natural education

Our understanding of human nature directly influences what we expect of people. If humans are naturally selfish and competitive, we cannot expect to live in a cooperative society. When we see how differently other cultures have characterized human nature, we can recognize human nature as a cultural value, an idealized and normative mythology that justifies the way a society is organized. Western civilization devotes an immense amount of resources to social control, policing, and cultural production reinforcing capitalist values. The Western idea of human nature functions as a part of this social control, discouraging rebellion against authority. We are taught from childhood that without authority human life would descend into chaos.
—  Peter Gederloos, Anarchy Works

Clearing and staining, or diaphonization, is a process used by vertebrate biologists when seeking to visualize a particular animal’s skeletal system. Some steps include submerging the specimen in containers of digestive enzymes to render their organs translucent, while other steps involve immersing the animal in alizarin red dye, which adheres to calcium in their bones and stains them red, and alcian blue dye, which reacts with the cartilage of their joints. The results manage to be useful for studying biomechanical function and skeletal morphology, as well as appear stunningly beautiful. 

Learn more of this process by watching our latest episode: Clearing and Staining Fishes


Books Every Black Child Should Read 

Nappy Hair -  Carolivia Herron, Joe Cepeda (Illustrator)

The Snowy Day -  Ezra Jack Keats

Mufaro’s Beautiful Daughters -  John Steptoe

Meet Addie - American Girl Story 

“Her Stories: African American Folktales, Fairy Tales, and True Tales” - Virginia Hamilton

Daddy and Me -  Jeanne Moutoussamy-Ashe

Dancing In The Wings - Debbie Allen

Something Beautiful - Sharon Dennis Wyeth

The effects of stress may filter right down to your brain's DNA.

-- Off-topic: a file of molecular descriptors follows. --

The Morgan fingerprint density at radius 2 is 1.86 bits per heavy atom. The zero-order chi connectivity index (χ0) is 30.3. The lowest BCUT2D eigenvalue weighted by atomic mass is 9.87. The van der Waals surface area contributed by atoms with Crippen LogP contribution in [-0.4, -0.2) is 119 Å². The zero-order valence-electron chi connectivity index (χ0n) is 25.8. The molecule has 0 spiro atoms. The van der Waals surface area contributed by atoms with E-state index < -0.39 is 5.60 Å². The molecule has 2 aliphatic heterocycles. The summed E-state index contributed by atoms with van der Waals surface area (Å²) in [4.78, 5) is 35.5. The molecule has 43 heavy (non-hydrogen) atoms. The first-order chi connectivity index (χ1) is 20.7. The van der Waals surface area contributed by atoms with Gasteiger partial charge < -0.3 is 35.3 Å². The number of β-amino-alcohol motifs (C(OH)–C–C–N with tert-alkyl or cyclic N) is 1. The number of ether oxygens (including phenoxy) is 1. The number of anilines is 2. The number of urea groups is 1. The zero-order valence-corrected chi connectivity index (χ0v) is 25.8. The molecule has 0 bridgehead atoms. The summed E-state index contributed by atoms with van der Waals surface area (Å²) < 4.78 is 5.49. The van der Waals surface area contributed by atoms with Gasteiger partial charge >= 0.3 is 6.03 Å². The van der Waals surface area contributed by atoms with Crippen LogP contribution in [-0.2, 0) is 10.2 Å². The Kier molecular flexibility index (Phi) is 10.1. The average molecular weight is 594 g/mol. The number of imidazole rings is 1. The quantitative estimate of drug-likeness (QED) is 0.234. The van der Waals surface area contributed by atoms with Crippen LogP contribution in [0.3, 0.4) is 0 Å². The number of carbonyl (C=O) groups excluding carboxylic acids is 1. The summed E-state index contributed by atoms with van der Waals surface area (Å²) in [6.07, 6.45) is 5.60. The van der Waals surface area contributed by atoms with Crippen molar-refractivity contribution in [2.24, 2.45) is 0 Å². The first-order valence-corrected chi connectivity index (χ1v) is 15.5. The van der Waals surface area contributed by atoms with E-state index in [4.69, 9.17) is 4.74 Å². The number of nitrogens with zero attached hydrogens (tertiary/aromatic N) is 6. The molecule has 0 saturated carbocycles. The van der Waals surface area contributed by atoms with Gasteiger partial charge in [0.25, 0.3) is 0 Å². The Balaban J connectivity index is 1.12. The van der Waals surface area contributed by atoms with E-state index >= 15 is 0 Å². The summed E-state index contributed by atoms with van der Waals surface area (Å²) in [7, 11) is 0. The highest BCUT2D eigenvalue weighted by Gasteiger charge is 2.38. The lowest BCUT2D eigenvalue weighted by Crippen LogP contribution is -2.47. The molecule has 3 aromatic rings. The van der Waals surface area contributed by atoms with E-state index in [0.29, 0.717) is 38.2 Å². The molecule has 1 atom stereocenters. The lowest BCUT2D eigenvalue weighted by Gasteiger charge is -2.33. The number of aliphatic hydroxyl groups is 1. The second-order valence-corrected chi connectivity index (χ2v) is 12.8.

An experiment showed that the amount of nurturing a mother rat provides its newborn baby plays a part in determining how that baby responds to stress later in life.

The pups of nurturing moms turned out less sensitive to stress because their brains developed more cortisol receptors, which stick to cortisol and dampen the stress response.

The pups of negligent moms had the opposite outcome, and so became more sensitive to stress throughout life. These are considered epigenetic changes, meaning that they effect which genes are expressed without directly changing the genetic code. And these changes can be reversed if the moms are swapped.

But there’s a surprising result. The epigenetic changes caused by one single mother rat were passed down to many generations of rats after her. In other words, the results of these actions were inheritable.

From the TED-Ed Lesson How stress affects your brain - Madhumita Murgia

Animation by Andrew Zimbelman

This is what you shall do :
Love the earth and sun and the animals, despise riches, give alms to everyone that asks, stand up for the stupid and crazy, devote your income and labor to others, hate tyranny, argue not concerning God, have patience and indulgence toward the people, take off your hat to nothing known or unknown, or to any man or number of men — go freely with powerful uneducated persons, and with the young, and with the mothers of families — re-examine all you have been told in school or church or in any book, and dismiss whatever insults your own soul.
—  Walt Whitman, preface to “Leaves of Grass”, 1855

The Brain Scoop: How Bird Vomit Helps us Understand History

Owl pellets. Many of us dissected them in school, picking apart these congealed masses of regurgitated bones, fur and fluff – aka, bird vomit. But in caves across the world, massive accumulations of these vomit capsules are helping paleontologists reconstruct what ecosystems looked like, and how they changed, over periods of hundreds- to hundreds of thousands of years. 

Curious…? Check out our latest: 


Mammoths vs. Mastodons: 
Can we ‘de-extinct’ them both?

‘Jurassic Park’ is the quintessential ‘de-extinction’ story, a fiction that captured the imaginations of people all over the world. But in the last few years, the research potential examining possibilities of bringing back genomes of extinct organisms doesn’t seem so fictional after all. 

The Woolly Mammoth is a prime candidate for this research both in terms of their close genetic relationships to Asian elephants, as well as the amount of well-preserved genetic material. But what about a group of organisms related to woolly mammoths…? How far can you stretch those genetic relationships, and what else factors into that feasibility? 

Check out the video for more..!


Happy Blackout Day everyone!!!! Since the theme for this blackout is education I decided to take a picture of myself with my GED. School was always a source of stress for me growing up. The constant name calling and teasing that didnt stop ounce I reached highschool was to much for me. So I dropped out and I earned my GED instead. It’s the best decision I ever made for myself.


The Brain Scoop:
The Amazing Laser

Museums have seen the rise and fall of many technologies in their institutions - but I’m not sure we could have anticipated things like the utility of 3D printing and surface scanning mechanisms (!!!).